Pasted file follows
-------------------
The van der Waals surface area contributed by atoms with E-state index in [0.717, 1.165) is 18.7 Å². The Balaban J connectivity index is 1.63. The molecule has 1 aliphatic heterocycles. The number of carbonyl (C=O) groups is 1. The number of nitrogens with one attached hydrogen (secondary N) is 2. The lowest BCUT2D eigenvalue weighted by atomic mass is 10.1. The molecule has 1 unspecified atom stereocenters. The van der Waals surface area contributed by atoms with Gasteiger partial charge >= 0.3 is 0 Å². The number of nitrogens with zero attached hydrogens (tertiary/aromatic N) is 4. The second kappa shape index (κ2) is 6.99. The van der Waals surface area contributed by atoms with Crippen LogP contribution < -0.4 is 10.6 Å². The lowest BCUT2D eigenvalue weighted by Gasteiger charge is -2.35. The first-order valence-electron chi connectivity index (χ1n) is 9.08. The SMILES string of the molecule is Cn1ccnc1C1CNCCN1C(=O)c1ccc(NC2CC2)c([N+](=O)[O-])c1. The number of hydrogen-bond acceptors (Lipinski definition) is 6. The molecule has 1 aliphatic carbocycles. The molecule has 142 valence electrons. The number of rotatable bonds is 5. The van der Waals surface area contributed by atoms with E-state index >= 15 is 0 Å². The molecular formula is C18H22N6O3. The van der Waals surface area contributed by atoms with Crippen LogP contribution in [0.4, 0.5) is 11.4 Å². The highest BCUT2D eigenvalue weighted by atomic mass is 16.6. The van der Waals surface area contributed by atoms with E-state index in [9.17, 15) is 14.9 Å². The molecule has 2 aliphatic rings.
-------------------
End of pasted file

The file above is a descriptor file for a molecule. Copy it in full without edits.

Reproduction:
The van der Waals surface area contributed by atoms with E-state index in [0.717, 1.165) is 18.7 Å². The Balaban J connectivity index is 1.63. The molecule has 1 aliphatic heterocycles. The number of carbonyl (C=O) groups is 1. The number of nitrogens with one attached hydrogen (secondary N) is 2. The lowest BCUT2D eigenvalue weighted by atomic mass is 10.1. The molecule has 1 unspecified atom stereocenters. The van der Waals surface area contributed by atoms with Gasteiger partial charge >= 0.3 is 0 Å². The number of nitrogens with zero attached hydrogens (tertiary/aromatic N) is 4. The second kappa shape index (κ2) is 6.99. The van der Waals surface area contributed by atoms with Crippen LogP contribution < -0.4 is 10.6 Å². The lowest BCUT2D eigenvalue weighted by Gasteiger charge is -2.35. The first-order valence-electron chi connectivity index (χ1n) is 9.08. The SMILES string of the molecule is Cn1ccnc1C1CNCCN1C(=O)c1ccc(NC2CC2)c([N+](=O)[O-])c1. The number of hydrogen-bond acceptors (Lipinski definition) is 6. The molecule has 1 aliphatic carbocycles. The molecule has 142 valence electrons. The number of rotatable bonds is 5. The van der Waals surface area contributed by atoms with E-state index >= 15 is 0 Å². The molecular formula is C18H22N6O3. The van der Waals surface area contributed by atoms with Crippen LogP contribution in [0.4, 0.5) is 11.4 Å². The highest BCUT2D eigenvalue weighted by atomic mass is 16.6. The van der Waals surface area contributed by atoms with E-state index in [9.17, 15) is 14.9 Å². The molecule has 2 aliphatic rings.